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And Now We Go to the Mattresses; or, Inspiration is a Total Myth, Probably
I recognize this part. This is the hard part. This is the part where we go to the mattresses.
And it’s not just because we
Sometimes I wonder if my life is incorrectly configured for what I’m trying to do with it. For example: I want to finish The Magician King by the end of September.
But: I have a full-time job and a new baby.
New babies have to be fed, changed, napped, played with, etc. on a three-to-four-hour cycle. (This may be because they’re actually an alien race that evolved on a fast-spinning planetoid, and this is their natural day-night cycle. Tell the President … )
Full-time jobs aren’t much better.
And thus the Great Game begins. The object of the Game is to manage your resources such that as many times a week as possible you fulfill the following conditions.
1) Your baby is asleep
2) You got more than 5 hours of sleep last night (non-sequential) and have had coffee and therefore are cleared to operate a computer
3) You have no deadlines in the next two hours, and nothing is either dying or breaking that you know about or can plausibly deny having known about later
If you can fulfill the above conditions, you work on your book. If not then not. You lose the Game. I would say I lose about four days out of seven.
I remember the first time I went through this. Lily was born in May of 2004. I started The Magicians in July of that year. The best thing that happened for my creative life during this period was that I got shingles and was forbidden from touching the baby for two weeks.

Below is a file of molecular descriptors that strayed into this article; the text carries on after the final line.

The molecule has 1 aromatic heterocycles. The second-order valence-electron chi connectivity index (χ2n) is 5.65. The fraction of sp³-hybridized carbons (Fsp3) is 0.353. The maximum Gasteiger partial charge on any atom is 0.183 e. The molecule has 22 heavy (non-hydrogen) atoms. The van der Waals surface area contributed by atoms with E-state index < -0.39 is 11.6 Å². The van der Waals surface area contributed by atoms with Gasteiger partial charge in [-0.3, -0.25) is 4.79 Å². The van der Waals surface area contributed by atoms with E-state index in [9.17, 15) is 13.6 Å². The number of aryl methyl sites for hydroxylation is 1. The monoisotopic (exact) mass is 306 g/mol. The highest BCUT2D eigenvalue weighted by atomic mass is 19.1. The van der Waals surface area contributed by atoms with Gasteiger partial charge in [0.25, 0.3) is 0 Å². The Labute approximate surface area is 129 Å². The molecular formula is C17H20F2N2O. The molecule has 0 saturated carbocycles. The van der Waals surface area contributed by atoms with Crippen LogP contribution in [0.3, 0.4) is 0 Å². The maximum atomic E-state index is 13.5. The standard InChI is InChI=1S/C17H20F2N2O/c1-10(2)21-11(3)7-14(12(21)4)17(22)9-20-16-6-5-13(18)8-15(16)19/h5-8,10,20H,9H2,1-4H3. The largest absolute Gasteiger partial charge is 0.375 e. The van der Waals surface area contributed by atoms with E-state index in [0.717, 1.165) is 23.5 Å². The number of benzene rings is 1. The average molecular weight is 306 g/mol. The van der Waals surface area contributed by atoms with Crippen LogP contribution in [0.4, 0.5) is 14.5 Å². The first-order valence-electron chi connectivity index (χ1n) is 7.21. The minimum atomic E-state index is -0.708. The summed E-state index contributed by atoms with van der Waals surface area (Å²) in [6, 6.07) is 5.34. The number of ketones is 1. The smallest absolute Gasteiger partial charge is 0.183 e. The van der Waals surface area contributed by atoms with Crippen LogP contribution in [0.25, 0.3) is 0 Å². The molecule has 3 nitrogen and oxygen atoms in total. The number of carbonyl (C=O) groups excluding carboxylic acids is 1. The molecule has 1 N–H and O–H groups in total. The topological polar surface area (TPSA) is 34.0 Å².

One of the first things to go when you’re playing the Game is the idea of inspiration. You do not wait to be inspired. Inspiration is bullshit. This ain’t no writer’s order zithromax for chlamydia colony. This ain’t no Mudd Club. Or CBGB’s. When you see a window you hit that window, soldier, and if you haven’t got your inspiration with you you hastily construct some inspiration from a plastic spork, a rubber band and a bar of soap.
Periodically — like now! — I get Envious of Other Writers who don’t have day jobs and who get to spend more time writing.
But then I ask myself, why do you have a day job? Why didn’t you arrange your life in such a way that you too could write every day? Why do you live in New York City, which is an expensive place to live? Why don’t you live in Sweden, where fathers get 16 months paid paternity leave, instead of one week? Why does the mass of the universe when calculated by relativistic means not equal the mass accounted for by visible luminous bodies? Why did you not configure your life properly during installation? Why are you such a useless fucker, Lev Grossman? Why why why?
Then I remember: I made a bunch of decisions. Some of them were good. Some of them were bad but it’s too late to fix them. Upshot: I must live in New York City and have a day job.
God damn decisions for having consequences. Let the games begin.
I put it to her that she could not possibly understand either men or America without seeing The Godfather.
There is actually one allusion (that I can think of) to The Godfather in The Magicians. A No-Prize to the first person who points it out.
Or no, that’s lame. A Brakebills t-shirt to whoever spots it first. Answers in the comments pls.